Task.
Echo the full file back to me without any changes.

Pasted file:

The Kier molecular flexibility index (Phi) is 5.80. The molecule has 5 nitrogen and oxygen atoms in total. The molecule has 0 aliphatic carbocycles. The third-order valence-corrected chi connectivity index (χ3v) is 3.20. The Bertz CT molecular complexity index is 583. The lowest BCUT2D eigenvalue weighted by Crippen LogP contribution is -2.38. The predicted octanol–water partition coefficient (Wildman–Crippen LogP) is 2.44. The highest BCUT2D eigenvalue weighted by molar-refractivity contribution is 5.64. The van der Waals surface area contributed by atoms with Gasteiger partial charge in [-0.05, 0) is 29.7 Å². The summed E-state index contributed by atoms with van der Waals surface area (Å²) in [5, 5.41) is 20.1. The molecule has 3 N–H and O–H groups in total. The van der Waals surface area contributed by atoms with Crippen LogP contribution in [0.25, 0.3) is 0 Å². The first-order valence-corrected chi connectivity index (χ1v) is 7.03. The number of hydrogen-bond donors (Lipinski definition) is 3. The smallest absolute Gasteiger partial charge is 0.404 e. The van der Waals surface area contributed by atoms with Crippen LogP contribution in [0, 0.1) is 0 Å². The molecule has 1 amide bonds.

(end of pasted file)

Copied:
The Kier molecular flexibility index (Phi) is 5.80. The molecule has 5 nitrogen and oxygen atoms in total. The molecule has 0 aliphatic carbocycles. The third-order valence-corrected chi connectivity index (χ3v) is 3.20. The Bertz CT molecular complexity index is 583. The lowest BCUT2D eigenvalue weighted by Crippen LogP contribution is -2.38. The predicted octanol–water partition coefficient (Wildman–Crippen LogP) is 2.44. The highest BCUT2D eigenvalue weighted by molar-refractivity contribution is 5.64. The van der Waals surface area contributed by atoms with Gasteiger partial charge in [-0.05, 0) is 29.7 Å². The summed E-state index contributed by atoms with van der Waals surface area (Å²) in [5, 5.41) is 20.1. The molecule has 3 N–H and O–H groups in total. The van der Waals surface area contributed by atoms with Crippen LogP contribution in [0.25, 0.3) is 0 Å². The first-order valence-corrected chi connectivity index (χ1v) is 7.03. The number of hydrogen-bond donors (Lipinski definition) is 3. The smallest absolute Gasteiger partial charge is 0.404 e. The van der Waals surface area contributed by atoms with Crippen LogP contribution in [0, 0.1) is 0 Å². The molecule has 1 amide bonds.